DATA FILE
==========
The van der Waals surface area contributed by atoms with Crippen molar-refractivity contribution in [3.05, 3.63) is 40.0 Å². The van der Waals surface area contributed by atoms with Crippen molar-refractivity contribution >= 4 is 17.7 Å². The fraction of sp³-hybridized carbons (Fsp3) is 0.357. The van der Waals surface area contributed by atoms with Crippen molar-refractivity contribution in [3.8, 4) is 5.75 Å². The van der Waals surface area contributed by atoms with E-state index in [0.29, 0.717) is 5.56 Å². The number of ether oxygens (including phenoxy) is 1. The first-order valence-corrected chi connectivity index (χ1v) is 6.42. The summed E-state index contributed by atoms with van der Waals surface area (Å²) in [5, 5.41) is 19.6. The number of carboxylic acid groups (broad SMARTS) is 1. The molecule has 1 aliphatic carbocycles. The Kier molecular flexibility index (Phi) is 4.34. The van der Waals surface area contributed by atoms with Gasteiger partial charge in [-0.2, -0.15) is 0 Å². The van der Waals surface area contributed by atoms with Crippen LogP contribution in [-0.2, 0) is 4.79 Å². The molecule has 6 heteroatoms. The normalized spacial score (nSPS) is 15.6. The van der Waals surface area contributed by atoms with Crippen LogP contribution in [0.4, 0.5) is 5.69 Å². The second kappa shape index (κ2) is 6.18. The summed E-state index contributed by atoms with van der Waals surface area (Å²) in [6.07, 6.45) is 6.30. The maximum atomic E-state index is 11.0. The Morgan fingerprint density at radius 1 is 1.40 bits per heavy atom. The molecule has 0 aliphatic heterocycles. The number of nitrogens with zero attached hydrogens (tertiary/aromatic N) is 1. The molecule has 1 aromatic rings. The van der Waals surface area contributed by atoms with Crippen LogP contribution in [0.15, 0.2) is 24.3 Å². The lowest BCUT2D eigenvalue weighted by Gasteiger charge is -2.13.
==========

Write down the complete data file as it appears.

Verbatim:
The van der Waals surface area contributed by atoms with Crippen molar-refractivity contribution in [3.05, 3.63) is 40.0 Å². The van der Waals surface area contributed by atoms with Crippen molar-refractivity contribution >= 4 is 17.7 Å². The fraction of sp³-hybridized carbons (Fsp3) is 0.357. The van der Waals surface area contributed by atoms with Crippen molar-refractivity contribution in [3.8, 4) is 5.75 Å². The van der Waals surface area contributed by atoms with E-state index in [0.29, 0.717) is 5.56 Å². The number of ether oxygens (including phenoxy) is 1. The first-order valence-corrected chi connectivity index (χ1v) is 6.42. The summed E-state index contributed by atoms with van der Waals surface area (Å²) in [5, 5.41) is 19.6. The number of carboxylic acid groups (broad SMARTS) is 1. The molecule has 1 aliphatic carbocycles. The Kier molecular flexibility index (Phi) is 4.34. The van der Waals surface area contributed by atoms with Gasteiger partial charge in [-0.2, -0.15) is 0 Å². The van der Waals surface area contributed by atoms with Crippen LogP contribution in [-0.2, 0) is 4.79 Å². The molecule has 6 heteroatoms. The normalized spacial score (nSPS) is 15.6. The van der Waals surface area contributed by atoms with Crippen LogP contribution in [0.4, 0.5) is 5.69 Å². The second kappa shape index (κ2) is 6.18. The summed E-state index contributed by atoms with van der Waals surface area (Å²) in [6.07, 6.45) is 6.30. The maximum atomic E-state index is 11.0. The Morgan fingerprint density at radius 1 is 1.40 bits per heavy atom. The molecule has 0 aliphatic heterocycles. The number of nitrogens with zero attached hydrogens (tertiary/aromatic N) is 1. The molecule has 1 aromatic rings. The van der Waals surface area contributed by atoms with Crippen LogP contribution in [0.15, 0.2) is 24.3 Å². The lowest BCUT2D eigenvalue weighted by Gasteiger charge is -2.13.